For now, just roll up the trousers so you can walk in them, I realize that for most of us these are going to be extra long. Next week I’ll be addressing the hem and the alteration that you might need for this.

Tomorrow I’ll be showing you how to make a bias waistband if you are going to be working with striped or plaid fabric. Cheerio! Need I mention that it is not a good idea to leave the house in your muslins as muslin is rather see through….

  • Helen - Oooh can’t wait for the bias waistband tutorial. I have bought a grey wool with a fine white pinstripe for my trousers and I didn’t even think of doing bias features.
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  • Liz - I just recieved my copy of ‘pants for real people’ in the mail, and it is so informative. This book is making me excited to work through the fitting of the muslin. heh
    I do wish I had it one week ago since it seems like the issues I had with a skirt pattern could have been addressed using the fitting techniques from this pants book.
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  • Zoe - oh my goodness – I am so behind already (no pun intended although the fitting of my behind will, i am sure, be the hardest bit!!:)). Christmas and end of year festivities completely knocked me out but I am slowly starting to feel better and am hoping to go fabric shopping on Friday and will then catch up this weekend or early next week…..your posts so far have been excellent – and in fact, reading them is making me feel better already – I can feel the needle and thread enthusiasm returning!! Happy New Year to you and Mr S (very dashing he was in his pjs!!)
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  • The Cupcake Goddess - It’s so easy. Just a quick and dirty trick really. Totally is better than trying to match plaids though. Now that would be a real joke.
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  • The Cupcake Goddess - Oh I’m so glad!!!! It’s the best book in the whole world! I swear they’ve got pant fitting down to an art. It’s been incredibly helpful for me and I’m sure you’ll recognize and few of the principles in next week’s fitting sessions. Oh what fun we’ll have.
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  • The Cupcake Goddess - Oh I’m so sorry about being sick. I was too! It was such a drag. I had all this time off of work and for what? To stay in bed. So glad you are feeling better though. The pants sew up really easy, in fact I do believe most pairs do. You’ll have the muslin ready in no time.
    Thank you for your comment on the pjs. Mr. S refuses to take them off. I’m surprised he hasn’t worn them to work yet.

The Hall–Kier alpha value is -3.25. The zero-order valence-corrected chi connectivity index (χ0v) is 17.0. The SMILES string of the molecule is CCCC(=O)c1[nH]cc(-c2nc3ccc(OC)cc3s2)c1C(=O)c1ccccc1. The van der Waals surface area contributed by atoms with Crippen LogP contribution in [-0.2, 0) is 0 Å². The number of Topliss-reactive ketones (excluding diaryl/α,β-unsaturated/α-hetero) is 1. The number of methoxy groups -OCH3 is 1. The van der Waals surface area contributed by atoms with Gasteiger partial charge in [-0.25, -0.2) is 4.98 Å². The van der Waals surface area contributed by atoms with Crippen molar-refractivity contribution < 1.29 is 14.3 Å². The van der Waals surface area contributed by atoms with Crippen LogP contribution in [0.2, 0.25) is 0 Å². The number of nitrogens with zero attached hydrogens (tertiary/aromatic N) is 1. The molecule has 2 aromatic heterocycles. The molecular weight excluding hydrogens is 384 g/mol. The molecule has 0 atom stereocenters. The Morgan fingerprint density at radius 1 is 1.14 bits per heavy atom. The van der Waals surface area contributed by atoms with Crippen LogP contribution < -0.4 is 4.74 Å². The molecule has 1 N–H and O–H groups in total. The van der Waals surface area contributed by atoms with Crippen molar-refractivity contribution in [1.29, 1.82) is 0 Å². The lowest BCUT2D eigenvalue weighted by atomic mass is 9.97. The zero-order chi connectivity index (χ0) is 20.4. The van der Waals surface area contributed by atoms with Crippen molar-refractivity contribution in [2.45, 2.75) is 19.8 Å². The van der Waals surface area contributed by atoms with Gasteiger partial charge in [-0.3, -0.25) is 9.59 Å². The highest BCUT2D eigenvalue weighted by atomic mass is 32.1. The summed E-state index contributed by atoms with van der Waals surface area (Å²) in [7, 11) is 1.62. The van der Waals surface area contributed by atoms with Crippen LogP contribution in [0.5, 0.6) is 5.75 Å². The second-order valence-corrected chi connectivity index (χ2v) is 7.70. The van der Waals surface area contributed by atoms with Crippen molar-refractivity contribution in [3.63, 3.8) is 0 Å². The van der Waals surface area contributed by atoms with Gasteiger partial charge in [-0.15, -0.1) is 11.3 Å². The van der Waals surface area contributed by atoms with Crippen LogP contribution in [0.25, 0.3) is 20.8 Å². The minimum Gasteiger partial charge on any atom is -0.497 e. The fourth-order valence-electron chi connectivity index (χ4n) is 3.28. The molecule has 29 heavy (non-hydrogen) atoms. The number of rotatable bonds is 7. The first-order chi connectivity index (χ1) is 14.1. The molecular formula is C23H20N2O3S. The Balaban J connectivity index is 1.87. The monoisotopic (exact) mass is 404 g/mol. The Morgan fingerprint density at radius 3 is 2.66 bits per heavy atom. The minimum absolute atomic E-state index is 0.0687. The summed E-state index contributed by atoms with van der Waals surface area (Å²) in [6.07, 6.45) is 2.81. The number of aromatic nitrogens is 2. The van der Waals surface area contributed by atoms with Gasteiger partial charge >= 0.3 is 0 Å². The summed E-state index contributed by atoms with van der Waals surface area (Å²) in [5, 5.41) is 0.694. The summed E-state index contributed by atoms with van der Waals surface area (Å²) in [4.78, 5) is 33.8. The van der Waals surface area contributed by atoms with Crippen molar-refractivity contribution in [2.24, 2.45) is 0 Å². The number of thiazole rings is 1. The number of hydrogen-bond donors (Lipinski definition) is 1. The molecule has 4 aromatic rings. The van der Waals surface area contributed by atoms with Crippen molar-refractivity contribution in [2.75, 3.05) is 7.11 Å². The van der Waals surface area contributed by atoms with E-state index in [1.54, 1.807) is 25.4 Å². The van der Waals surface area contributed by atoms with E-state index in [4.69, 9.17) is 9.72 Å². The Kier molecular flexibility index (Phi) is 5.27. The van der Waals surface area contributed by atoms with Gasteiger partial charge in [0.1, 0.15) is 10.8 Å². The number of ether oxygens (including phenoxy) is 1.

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  • Sharon - I am using Simplicity 2860 and have just put my first muslin in the Flicker Group. It looks a bit scary.
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  • Jane - Hi Sunni, I’ve been using my own pattern but used your method of putting one leg inside the other to sew the crotch seam. What a success! Fantastic tip, thanks so much. I just need to do a tiny adjustment on the side seams and I’ll be ready to start sewing. Thanks for all your wonderful tutorials. Jane x
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  • Lorena - just started my muslin and i was wondering if i was supposed to add a seam allowance to my pocket pieces? because they don’t match up with my front leg pieces AND my front leg pieces don’t match up with my back leg pieces. Also, when you sew the leg pieces together, how do you keep the pockets from getting sewn shut? it seems like they’d just get sewn into the outseam.
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  • The Cupcake Goddess - Hi Lorena!
    Burda magazine patterns do not come with seam allowances. However, with this pattern there is one allowance and that is for the hem. Every other seam allowance has to be added. You’ll have to add 1″ seam allowances to everything but the crotch and those areas affected by the crotch. For diagrams and more intense info about how to do this have a look at this post:
    http://www.thecupcakegoddess.com/the-cupcake-goddess/2011/01/prepping-the-.html
    The pockets, I feel, are the most confusing parts of pants. Do you by chance have a commercial pants pattern? If so, have a look at the construction of the pockets for those and try following (loosely) the directions for those for these pants. Let me know if I can help more.
    xoxo,
    Sunni